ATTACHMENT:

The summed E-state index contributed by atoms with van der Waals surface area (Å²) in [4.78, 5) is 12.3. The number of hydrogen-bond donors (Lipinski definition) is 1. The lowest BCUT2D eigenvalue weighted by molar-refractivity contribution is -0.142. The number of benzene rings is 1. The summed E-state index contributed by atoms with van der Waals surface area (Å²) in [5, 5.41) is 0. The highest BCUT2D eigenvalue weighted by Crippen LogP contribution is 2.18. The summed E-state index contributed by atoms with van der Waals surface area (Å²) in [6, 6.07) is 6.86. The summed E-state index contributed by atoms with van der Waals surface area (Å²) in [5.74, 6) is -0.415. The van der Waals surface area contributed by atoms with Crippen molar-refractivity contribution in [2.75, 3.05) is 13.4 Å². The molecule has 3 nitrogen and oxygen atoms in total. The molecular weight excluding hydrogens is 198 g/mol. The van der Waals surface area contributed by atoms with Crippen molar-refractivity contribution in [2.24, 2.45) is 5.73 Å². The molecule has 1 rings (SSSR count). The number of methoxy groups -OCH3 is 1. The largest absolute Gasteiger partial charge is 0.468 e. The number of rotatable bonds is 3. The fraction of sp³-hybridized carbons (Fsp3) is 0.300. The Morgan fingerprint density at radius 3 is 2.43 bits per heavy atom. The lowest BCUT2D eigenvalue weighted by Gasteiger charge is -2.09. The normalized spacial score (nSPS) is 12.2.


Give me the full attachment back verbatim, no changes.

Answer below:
The summed E-state index contributed by atoms with van der Waals surface area (Å²) in [4.78, 5) is 12.3. The number of hydrogen-bond donors (Lipinski definition) is 1. The lowest BCUT2D eigenvalue weighted by molar-refractivity contribution is -0.142. The number of benzene rings is 1. The summed E-state index contributed by atoms with van der Waals surface area (Å²) in [5, 5.41) is 0. The highest BCUT2D eigenvalue weighted by Crippen LogP contribution is 2.18. The summed E-state index contributed by atoms with van der Waals surface area (Å²) in [6, 6.07) is 6.86. The summed E-state index contributed by atoms with van der Waals surface area (Å²) in [5.74, 6) is -0.415. The van der Waals surface area contributed by atoms with Crippen molar-refractivity contribution in [2.75, 3.05) is 13.4 Å². The molecule has 3 nitrogen and oxygen atoms in total. The molecular weight excluding hydrogens is 198 g/mol. The van der Waals surface area contributed by atoms with Crippen molar-refractivity contribution in [2.24, 2.45) is 5.73 Å². The molecule has 1 rings (SSSR count). The number of methoxy groups -OCH3 is 1. The largest absolute Gasteiger partial charge is 0.468 e. The number of rotatable bonds is 3. The fraction of sp³-hybridized carbons (Fsp3) is 0.300. The Morgan fingerprint density at radius 3 is 2.43 bits per heavy atom. The lowest BCUT2D eigenvalue weighted by Gasteiger charge is -2.09. The normalized spacial score (nSPS) is 12.2.